A BBC Survey of 28,000 people has found that the US is a little bit more popular than Iran, a bit less popular than North Korea, and a good bit less liked than Israel.

The article correctly analyzes that nations with significant military power are found to be unpopular by this sample of people. What neither the analysis, nor the people seem to understand is that there is a grand difference between the power held by Israel and the US, as compared to the power held by North Korea or Iran. Anyone who needs an explanation either doesn't keep up with world affairs, or is playing equivelancy games by pretending the military power of the US is held at the expense of the starvation of our citizens.

Not true.

Here's the article:
LONDON (AP) - Israel, Iran and the United States are the countries with the most negative image in a globe-spanning survey of attitudes toward 12 major countries. Canada and Japan came out best in the poll, released Tuesday.

The survey for the British Broadcasting Corp.'s World Service asked more than 28,000 people to rate 12 countries - Britain, Canada, China, France, India, Iran, Israel, Japan, North Korea, Russia, the United States and Venezuela - as having a positive or negative influence on the world.

Israel was viewed negatively by 56 per cent of respondents and positively by 17 per cent; for Iran, the figures were 54 per cent and 18 per cent. The United States had the third-highest negative ranking, with 51 per cent citing it as a bad influence and 30 per cent as a good one. Next was North Korea, which was viewed negatively by 48 per cent and positively by 19 per cent.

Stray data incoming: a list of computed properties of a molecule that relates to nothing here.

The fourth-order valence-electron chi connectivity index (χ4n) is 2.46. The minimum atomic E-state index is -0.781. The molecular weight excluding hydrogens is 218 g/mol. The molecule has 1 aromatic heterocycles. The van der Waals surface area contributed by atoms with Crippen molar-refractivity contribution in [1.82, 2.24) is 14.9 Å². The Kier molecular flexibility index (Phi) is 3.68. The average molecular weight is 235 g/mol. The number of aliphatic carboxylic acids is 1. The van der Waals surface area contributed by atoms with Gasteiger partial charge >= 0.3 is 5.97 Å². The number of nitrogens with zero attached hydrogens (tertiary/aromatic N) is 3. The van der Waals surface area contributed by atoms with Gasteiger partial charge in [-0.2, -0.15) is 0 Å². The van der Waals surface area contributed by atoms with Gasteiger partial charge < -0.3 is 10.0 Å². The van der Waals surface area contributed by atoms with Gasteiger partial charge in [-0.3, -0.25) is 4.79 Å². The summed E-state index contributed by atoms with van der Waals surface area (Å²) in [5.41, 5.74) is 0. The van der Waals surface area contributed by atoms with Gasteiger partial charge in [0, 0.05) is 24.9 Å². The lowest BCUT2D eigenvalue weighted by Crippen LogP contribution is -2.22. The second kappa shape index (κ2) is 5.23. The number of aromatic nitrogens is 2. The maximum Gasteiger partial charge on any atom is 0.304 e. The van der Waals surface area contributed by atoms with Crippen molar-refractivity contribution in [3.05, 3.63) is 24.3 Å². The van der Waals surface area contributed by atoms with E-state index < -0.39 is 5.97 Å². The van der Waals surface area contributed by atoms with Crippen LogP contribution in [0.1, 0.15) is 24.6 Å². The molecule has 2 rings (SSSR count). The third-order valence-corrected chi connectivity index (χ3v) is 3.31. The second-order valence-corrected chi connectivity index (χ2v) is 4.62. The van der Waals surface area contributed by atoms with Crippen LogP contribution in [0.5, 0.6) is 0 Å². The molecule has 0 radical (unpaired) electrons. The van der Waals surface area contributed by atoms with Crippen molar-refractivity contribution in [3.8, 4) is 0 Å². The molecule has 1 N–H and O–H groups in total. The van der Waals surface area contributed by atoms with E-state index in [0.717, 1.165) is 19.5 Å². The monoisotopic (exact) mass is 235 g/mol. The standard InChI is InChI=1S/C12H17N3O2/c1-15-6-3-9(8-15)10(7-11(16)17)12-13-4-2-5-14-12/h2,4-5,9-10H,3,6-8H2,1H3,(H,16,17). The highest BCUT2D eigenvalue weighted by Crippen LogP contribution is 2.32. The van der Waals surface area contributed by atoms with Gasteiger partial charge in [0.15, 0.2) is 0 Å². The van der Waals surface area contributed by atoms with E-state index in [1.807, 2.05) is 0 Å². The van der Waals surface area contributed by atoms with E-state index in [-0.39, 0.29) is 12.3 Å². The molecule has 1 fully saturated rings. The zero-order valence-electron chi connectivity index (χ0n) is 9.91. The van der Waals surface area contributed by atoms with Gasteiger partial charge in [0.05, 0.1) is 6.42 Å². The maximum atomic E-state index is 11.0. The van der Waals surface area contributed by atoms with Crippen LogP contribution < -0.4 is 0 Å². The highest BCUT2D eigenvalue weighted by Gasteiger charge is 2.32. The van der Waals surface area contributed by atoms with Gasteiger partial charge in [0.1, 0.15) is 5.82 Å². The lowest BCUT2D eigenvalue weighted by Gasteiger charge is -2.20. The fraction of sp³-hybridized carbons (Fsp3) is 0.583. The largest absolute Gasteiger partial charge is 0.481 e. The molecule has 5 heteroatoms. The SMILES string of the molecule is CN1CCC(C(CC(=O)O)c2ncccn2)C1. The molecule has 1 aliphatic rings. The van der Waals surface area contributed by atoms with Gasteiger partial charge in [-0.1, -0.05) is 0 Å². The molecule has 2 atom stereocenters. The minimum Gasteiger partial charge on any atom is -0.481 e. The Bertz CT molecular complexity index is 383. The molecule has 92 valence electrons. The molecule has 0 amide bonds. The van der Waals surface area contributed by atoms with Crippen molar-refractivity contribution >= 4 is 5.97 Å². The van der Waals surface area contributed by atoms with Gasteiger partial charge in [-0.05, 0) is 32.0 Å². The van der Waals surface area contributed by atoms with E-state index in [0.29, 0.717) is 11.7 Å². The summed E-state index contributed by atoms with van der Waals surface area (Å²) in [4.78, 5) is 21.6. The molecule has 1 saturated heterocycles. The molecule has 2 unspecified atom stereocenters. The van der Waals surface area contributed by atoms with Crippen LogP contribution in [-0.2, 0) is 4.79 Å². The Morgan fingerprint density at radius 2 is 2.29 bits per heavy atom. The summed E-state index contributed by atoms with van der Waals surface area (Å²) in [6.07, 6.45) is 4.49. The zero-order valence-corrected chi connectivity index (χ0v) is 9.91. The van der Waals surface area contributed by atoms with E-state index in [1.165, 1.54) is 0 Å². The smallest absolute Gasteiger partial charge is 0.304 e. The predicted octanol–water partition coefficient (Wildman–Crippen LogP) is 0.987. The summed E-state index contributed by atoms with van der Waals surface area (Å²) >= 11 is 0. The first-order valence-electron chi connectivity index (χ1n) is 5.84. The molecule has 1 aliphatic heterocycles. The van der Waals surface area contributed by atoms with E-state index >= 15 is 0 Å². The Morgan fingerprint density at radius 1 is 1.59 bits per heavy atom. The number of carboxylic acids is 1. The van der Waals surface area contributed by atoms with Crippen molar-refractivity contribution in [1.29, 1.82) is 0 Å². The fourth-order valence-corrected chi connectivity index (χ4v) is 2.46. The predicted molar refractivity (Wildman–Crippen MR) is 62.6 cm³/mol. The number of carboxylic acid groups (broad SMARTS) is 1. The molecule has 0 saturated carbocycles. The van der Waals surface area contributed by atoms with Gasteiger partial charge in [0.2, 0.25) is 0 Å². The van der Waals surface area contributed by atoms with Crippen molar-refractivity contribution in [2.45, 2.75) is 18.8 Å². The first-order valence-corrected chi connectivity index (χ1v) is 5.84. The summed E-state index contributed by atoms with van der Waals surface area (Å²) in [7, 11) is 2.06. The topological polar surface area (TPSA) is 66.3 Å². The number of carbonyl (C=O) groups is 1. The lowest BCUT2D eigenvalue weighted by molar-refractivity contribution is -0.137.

Canada had the most positive rating in the survey of 28,389 people in 27 countries, with 54 per cent viewing it positively and 14 per cent negatively. It was followed by Japan and France.

Respondents were also asked their views of the 25-member European Union; 53 per cent saw it as positive and 19 per cent as negative.

Britain, China and India were viewed more positively than negatively, while Russia had more negative than positive responses. Opinion on Venezuela was evenly split.

"It appears that people around the world tend to look negatively on countries whose profile is marked by the pursuit of military power," said Steven Kull, director of the University of Maryland's Program on International Policy Attitudes, which conducted the research along with pollster GlobeScan.

"Countries that relate to the world primarily through soft power, like France and Japan and the EU in general, tend to be viewed positively," he added.

Pollsters questioned about 1,000 people each in Argentina, Australia, Brazil, Britain, Canada, Chile, China, Egypt, France, Germany, Greece, Hungary, India, Indonesia, Italy, Kenya, Lebanon, Mexico, Nigeria, Philippines, Poland, Portugal, Russia, South Korea, Turkey, the United Arab Emirates and the United States between Nov. 3 and Jan. 16. The margin of error in each country ranged between plus or minus 3.1 percentage points and plus or minus 4.9 percentage points.